What was most distinctive about Reedy’s program, however, was the fact that it included two other choreographers, an act of generosity as rare as it was rewarding. It was also smart. The downfall of many single-choreographer companies is that if you don’t love that choreographer’s style, you may not want to return after intermission. But in programming Hampton’s masterly 1996 heartbreaker “Half a Life” right before the break, Reedy had us hungry for more.
Facing his 50th birthday, Hampton created “Half a Life” as a bittersweet portrait of lost youth. Did he have any inkling then that his time was speeding to an end more quickly than any of us could have imagined? Not long afterward, he was given a diagnosis of ALS — Lou Gehrig’s disease — and died in 2001, at 54.
Hampton was an important teacher and mentor: Among the members of his company were Dana Tai Soon Burgess, Lucy Bowen McCauley and Tony Powell, who, like Reedy, have all followed in Hampton’s dancemaking footsteps. I knew him, as so many in Washington’s dance scene did, as a friend. But as large and giving a spirit as he had, what looms even sharper in memory are his dances, elegant works of grace and perfect timing. “Half a Life,” a small, quiet dance for three, accompanied by three Mahler songs, is as startling and deeply moving now as it was 15 years ago.
Credit the knowing oversight of Harriet Moncure Williams, who safeguards Hampton’s choreography; Reedy’s staging (she danced in it while the choreographer was alive); and the sensitivity of the cast: Bruno Augusto as the Artist, Whitlow as the Artist as a Young Man and Kathryn Pilkington as the Muse. At its premiere I saw longed-for romance in this work, with the Muse wrapped around the Young Man in an arcing coil; they were the memory of love, lost to the Artist. Now, I think that Hampton, as an older choreographer, was noting how much more easily inspiration came to him in his youth. The dance’s poignancy works on several levels, and the effortless, liquid momentum that nudges it forward creates the kind of spell you experience only in great art. I hope Reedy revives more of Hampton’s works.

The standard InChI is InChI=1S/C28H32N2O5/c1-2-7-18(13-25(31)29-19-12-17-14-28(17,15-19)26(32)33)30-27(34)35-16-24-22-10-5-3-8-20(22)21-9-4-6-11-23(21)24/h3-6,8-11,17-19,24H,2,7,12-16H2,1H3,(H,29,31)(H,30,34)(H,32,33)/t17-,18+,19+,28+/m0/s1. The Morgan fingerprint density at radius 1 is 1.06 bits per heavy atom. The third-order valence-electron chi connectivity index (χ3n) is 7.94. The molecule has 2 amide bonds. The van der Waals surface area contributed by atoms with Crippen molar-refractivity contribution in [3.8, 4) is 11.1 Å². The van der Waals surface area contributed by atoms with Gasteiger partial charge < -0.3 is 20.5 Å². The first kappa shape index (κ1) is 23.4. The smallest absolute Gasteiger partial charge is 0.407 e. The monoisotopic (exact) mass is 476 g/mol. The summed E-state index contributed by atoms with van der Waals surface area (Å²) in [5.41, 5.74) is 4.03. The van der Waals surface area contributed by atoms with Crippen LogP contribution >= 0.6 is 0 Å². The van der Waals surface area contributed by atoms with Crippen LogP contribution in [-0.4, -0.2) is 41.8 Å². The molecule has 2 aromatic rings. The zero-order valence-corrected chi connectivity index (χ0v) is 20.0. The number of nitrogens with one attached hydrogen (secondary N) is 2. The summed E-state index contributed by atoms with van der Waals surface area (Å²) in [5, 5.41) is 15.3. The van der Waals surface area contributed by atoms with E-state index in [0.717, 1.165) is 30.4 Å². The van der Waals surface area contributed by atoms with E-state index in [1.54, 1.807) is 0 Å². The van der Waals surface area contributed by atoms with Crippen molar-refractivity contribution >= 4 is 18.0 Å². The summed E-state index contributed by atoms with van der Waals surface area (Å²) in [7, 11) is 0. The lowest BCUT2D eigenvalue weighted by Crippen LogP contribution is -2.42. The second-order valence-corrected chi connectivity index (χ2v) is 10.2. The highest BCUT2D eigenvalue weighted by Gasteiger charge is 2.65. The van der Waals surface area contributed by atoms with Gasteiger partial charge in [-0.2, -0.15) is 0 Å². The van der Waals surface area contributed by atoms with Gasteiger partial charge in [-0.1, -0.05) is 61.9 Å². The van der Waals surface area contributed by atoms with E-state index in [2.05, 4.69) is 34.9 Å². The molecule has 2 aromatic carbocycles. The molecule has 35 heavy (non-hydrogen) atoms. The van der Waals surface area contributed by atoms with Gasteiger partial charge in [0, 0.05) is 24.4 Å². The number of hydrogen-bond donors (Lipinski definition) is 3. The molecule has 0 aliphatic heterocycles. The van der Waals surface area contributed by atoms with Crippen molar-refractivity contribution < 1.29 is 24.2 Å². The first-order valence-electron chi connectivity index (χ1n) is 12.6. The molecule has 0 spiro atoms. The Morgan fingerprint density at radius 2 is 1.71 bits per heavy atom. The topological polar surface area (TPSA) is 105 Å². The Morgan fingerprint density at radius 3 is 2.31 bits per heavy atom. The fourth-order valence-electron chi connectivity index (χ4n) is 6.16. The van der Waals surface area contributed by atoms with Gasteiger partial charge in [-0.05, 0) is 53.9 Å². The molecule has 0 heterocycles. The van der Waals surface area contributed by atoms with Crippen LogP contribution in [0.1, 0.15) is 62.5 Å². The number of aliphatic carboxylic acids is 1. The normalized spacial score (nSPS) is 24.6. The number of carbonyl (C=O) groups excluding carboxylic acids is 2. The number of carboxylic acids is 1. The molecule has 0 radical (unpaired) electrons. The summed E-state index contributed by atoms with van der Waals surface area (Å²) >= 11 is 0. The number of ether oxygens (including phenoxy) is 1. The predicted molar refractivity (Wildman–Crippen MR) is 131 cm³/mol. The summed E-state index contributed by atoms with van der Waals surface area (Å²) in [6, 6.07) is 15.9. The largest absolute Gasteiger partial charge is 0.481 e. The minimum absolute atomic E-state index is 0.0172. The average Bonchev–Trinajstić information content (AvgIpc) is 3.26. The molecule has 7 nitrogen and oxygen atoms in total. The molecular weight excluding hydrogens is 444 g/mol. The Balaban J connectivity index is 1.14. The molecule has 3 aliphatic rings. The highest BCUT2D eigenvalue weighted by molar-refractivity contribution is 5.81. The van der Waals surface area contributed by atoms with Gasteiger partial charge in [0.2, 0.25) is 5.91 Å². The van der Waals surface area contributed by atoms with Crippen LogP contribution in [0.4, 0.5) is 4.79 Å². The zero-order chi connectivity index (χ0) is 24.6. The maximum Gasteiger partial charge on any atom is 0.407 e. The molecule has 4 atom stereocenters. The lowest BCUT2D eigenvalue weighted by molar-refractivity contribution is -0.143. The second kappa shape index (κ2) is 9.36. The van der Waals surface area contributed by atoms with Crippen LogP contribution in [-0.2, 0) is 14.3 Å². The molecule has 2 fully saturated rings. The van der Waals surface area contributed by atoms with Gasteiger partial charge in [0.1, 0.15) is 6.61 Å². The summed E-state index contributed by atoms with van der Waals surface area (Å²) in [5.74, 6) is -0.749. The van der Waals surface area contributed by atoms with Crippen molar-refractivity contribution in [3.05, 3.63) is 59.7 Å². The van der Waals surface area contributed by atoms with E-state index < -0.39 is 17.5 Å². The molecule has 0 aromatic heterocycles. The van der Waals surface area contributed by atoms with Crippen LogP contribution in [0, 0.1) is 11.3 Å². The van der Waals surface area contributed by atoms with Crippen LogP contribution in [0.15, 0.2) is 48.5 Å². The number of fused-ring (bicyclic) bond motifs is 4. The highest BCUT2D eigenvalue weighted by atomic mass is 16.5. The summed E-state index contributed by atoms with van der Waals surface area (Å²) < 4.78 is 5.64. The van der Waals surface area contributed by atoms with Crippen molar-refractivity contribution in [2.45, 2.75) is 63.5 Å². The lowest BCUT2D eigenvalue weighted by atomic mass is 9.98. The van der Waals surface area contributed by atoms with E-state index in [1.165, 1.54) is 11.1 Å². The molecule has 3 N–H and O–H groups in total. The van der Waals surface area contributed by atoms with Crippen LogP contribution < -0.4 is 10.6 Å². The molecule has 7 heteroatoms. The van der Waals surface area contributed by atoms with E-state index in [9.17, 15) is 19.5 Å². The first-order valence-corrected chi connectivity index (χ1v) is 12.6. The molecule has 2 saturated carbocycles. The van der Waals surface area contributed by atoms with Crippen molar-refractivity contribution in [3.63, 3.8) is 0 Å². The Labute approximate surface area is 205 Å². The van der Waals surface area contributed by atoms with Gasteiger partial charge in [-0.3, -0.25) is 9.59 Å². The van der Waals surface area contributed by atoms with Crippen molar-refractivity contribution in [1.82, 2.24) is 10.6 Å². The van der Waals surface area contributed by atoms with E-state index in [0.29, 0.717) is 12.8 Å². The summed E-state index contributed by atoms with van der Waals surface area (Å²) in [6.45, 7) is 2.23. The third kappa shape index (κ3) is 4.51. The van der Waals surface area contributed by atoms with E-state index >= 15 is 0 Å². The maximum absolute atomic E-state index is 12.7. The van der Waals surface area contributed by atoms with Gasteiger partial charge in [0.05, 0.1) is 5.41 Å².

The other guest choreographer on Reedy’s program was Karla Wolfangle, a former dancer with Paul Taylor and Lar Lubovitch. Her “Madame X,” a solo danced by Constance Dinapoli on a stage ringed with candlelight, was a spot-on portrait of the forceful personality behind the model for the John Singer Sargent painting. As confident as it was, I think it was also a portrait of its maker, and I was glad to glimpse her work.
How enlarging it was to see a variety of work. It’s one thing for a dancer to be bighearted; it’s almost a survival instinct. But generosity is fitting for a choreographer, too. Of course, the real payoff is for the audience members. And this one says thanks.